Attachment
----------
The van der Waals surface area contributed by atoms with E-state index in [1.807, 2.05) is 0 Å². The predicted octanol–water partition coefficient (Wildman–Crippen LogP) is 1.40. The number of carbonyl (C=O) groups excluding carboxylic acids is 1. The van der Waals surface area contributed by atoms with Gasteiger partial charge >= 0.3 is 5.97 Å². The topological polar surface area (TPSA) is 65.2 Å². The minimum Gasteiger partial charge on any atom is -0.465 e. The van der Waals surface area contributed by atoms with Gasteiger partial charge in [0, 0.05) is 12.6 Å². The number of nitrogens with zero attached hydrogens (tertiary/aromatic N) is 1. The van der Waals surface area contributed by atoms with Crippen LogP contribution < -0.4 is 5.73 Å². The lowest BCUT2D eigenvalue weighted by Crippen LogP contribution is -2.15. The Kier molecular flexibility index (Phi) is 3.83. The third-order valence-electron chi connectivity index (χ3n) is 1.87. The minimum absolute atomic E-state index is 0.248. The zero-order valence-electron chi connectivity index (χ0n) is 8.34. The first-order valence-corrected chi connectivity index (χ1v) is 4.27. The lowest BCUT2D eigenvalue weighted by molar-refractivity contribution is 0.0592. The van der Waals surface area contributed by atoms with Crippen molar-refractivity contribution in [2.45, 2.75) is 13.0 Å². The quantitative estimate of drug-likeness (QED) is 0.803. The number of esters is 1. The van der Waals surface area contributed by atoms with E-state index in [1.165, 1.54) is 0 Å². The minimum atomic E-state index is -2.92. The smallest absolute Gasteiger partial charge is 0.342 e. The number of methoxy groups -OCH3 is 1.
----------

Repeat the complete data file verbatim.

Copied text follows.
The van der Waals surface area contributed by atoms with E-state index in [1.807, 2.05) is 0 Å². The predicted octanol–water partition coefficient (Wildman–Crippen LogP) is 1.40. The number of carbonyl (C=O) groups excluding carboxylic acids is 1. The van der Waals surface area contributed by atoms with Gasteiger partial charge >= 0.3 is 5.97 Å². The topological polar surface area (TPSA) is 65.2 Å². The minimum Gasteiger partial charge on any atom is -0.465 e. The van der Waals surface area contributed by atoms with Gasteiger partial charge in [0, 0.05) is 12.6 Å². The number of nitrogens with zero attached hydrogens (tertiary/aromatic N) is 1. The van der Waals surface area contributed by atoms with Crippen LogP contribution < -0.4 is 5.73 Å². The lowest BCUT2D eigenvalue weighted by Crippen LogP contribution is -2.15. The Kier molecular flexibility index (Phi) is 3.83. The third-order valence-electron chi connectivity index (χ3n) is 1.87. The minimum absolute atomic E-state index is 0.248. The zero-order valence-electron chi connectivity index (χ0n) is 8.34. The first-order valence-corrected chi connectivity index (χ1v) is 4.27. The lowest BCUT2D eigenvalue weighted by molar-refractivity contribution is 0.0592. The van der Waals surface area contributed by atoms with Crippen molar-refractivity contribution in [2.45, 2.75) is 13.0 Å². The quantitative estimate of drug-likeness (QED) is 0.803. The number of esters is 1. The van der Waals surface area contributed by atoms with E-state index in [1.165, 1.54) is 0 Å². The minimum atomic E-state index is -2.92. The smallest absolute Gasteiger partial charge is 0.342 e. The number of methoxy groups -OCH3 is 1.